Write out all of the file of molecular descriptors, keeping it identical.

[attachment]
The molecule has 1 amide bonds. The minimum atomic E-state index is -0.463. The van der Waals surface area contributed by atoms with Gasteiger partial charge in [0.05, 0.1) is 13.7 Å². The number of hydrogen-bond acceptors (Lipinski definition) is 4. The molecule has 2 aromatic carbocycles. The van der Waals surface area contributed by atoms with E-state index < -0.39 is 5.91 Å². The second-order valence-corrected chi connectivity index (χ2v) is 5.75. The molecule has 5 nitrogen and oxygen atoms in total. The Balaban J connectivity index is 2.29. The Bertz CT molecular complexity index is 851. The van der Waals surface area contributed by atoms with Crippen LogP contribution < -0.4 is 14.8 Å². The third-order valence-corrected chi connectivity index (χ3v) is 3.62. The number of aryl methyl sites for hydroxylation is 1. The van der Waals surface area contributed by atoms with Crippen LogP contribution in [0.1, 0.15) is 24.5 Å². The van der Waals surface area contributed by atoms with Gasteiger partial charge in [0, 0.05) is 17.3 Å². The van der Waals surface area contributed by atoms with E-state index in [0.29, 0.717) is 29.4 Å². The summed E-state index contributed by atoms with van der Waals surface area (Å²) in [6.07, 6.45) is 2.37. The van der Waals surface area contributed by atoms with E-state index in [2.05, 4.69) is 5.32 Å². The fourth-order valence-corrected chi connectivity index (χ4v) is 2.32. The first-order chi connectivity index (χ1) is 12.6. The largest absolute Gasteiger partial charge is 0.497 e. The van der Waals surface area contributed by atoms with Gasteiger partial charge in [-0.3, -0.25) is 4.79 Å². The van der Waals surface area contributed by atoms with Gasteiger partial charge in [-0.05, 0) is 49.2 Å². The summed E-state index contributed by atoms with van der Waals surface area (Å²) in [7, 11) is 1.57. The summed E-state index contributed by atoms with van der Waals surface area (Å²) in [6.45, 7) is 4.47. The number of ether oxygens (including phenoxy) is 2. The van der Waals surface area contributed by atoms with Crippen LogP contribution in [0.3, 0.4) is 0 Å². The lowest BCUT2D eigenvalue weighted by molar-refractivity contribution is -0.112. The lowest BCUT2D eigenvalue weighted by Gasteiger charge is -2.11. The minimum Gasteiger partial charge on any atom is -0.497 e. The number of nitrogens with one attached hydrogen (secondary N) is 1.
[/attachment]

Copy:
The molecule has 1 amide bonds. The minimum atomic E-state index is -0.463. The van der Waals surface area contributed by atoms with Gasteiger partial charge in [0.05, 0.1) is 13.7 Å². The number of hydrogen-bond acceptors (Lipinski definition) is 4. The molecule has 2 aromatic carbocycles. The van der Waals surface area contributed by atoms with E-state index < -0.39 is 5.91 Å². The second-order valence-corrected chi connectivity index (χ2v) is 5.75. The molecule has 5 nitrogen and oxygen atoms in total. The Balaban J connectivity index is 2.29. The Bertz CT molecular complexity index is 851. The van der Waals surface area contributed by atoms with Crippen LogP contribution < -0.4 is 14.8 Å². The third-order valence-corrected chi connectivity index (χ3v) is 3.62. The number of aryl methyl sites for hydroxylation is 1. The van der Waals surface area contributed by atoms with Crippen LogP contribution in [0.1, 0.15) is 24.5 Å². The van der Waals surface area contributed by atoms with Gasteiger partial charge in [0, 0.05) is 17.3 Å². The van der Waals surface area contributed by atoms with E-state index in [0.29, 0.717) is 29.4 Å². The summed E-state index contributed by atoms with van der Waals surface area (Å²) in [6.07, 6.45) is 2.37. The van der Waals surface area contributed by atoms with E-state index in [2.05, 4.69) is 5.32 Å². The fourth-order valence-corrected chi connectivity index (χ4v) is 2.32. The first-order chi connectivity index (χ1) is 12.6. The largest absolute Gasteiger partial charge is 0.497 e. The van der Waals surface area contributed by atoms with Gasteiger partial charge in [-0.3, -0.25) is 4.79 Å². The van der Waals surface area contributed by atoms with Gasteiger partial charge in [-0.05, 0) is 49.2 Å². The summed E-state index contributed by atoms with van der Waals surface area (Å²) in [7, 11) is 1.57. The summed E-state index contributed by atoms with van der Waals surface area (Å²) in [6.45, 7) is 4.47. The number of ether oxygens (including phenoxy) is 2. The van der Waals surface area contributed by atoms with Crippen LogP contribution in [0.3, 0.4) is 0 Å². The lowest BCUT2D eigenvalue weighted by molar-refractivity contribution is -0.112. The lowest BCUT2D eigenvalue weighted by Gasteiger charge is -2.11. The minimum Gasteiger partial charge on any atom is -0.497 e. The number of nitrogens with one attached hydrogen (secondary N) is 1.